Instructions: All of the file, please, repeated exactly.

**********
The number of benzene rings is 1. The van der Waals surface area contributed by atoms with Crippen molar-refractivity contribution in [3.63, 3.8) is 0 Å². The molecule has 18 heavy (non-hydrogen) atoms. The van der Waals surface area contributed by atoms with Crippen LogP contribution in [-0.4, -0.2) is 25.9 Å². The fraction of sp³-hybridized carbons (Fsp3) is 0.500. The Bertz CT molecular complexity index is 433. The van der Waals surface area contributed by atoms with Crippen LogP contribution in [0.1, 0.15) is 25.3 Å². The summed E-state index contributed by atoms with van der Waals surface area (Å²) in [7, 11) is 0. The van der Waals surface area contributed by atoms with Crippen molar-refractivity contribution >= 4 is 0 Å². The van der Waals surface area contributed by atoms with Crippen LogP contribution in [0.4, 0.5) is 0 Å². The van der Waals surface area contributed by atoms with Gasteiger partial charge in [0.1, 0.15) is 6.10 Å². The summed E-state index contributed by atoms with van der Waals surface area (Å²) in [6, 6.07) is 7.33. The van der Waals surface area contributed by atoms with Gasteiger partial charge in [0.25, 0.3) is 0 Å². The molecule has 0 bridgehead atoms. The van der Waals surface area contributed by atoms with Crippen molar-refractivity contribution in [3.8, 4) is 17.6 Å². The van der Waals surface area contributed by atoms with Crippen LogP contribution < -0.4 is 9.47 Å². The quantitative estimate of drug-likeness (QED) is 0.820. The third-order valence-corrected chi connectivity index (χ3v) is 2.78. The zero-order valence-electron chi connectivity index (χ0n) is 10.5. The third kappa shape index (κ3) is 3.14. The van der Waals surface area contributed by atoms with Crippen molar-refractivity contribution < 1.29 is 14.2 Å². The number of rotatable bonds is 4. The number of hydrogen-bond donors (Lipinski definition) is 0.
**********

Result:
The number of benzene rings is 1. The van der Waals surface area contributed by atoms with Crippen molar-refractivity contribution in [3.63, 3.8) is 0 Å². The molecule has 18 heavy (non-hydrogen) atoms. The van der Waals surface area contributed by atoms with Crippen LogP contribution in [-0.4, -0.2) is 25.9 Å². The fraction of sp³-hybridized carbons (Fsp3) is 0.500. The Bertz CT molecular complexity index is 433. The van der Waals surface area contributed by atoms with Crippen LogP contribution in [0.1, 0.15) is 25.3 Å². The summed E-state index contributed by atoms with van der Waals surface area (Å²) in [7, 11) is 0. The van der Waals surface area contributed by atoms with Crippen molar-refractivity contribution >= 4 is 0 Å². The van der Waals surface area contributed by atoms with Crippen LogP contribution in [0.4, 0.5) is 0 Å². The van der Waals surface area contributed by atoms with Gasteiger partial charge in [0.1, 0.15) is 6.10 Å². The summed E-state index contributed by atoms with van der Waals surface area (Å²) in [6, 6.07) is 7.33. The van der Waals surface area contributed by atoms with Gasteiger partial charge in [0.25, 0.3) is 0 Å². The molecule has 0 bridgehead atoms. The van der Waals surface area contributed by atoms with Crippen molar-refractivity contribution in [3.8, 4) is 17.6 Å². The van der Waals surface area contributed by atoms with Crippen LogP contribution < -0.4 is 9.47 Å². The quantitative estimate of drug-likeness (QED) is 0.820. The third-order valence-corrected chi connectivity index (χ3v) is 2.78. The zero-order valence-electron chi connectivity index (χ0n) is 10.5. The third kappa shape index (κ3) is 3.14. The van der Waals surface area contributed by atoms with Crippen molar-refractivity contribution < 1.29 is 14.2 Å². The number of rotatable bonds is 4. The number of hydrogen-bond donors (Lipinski definition) is 0.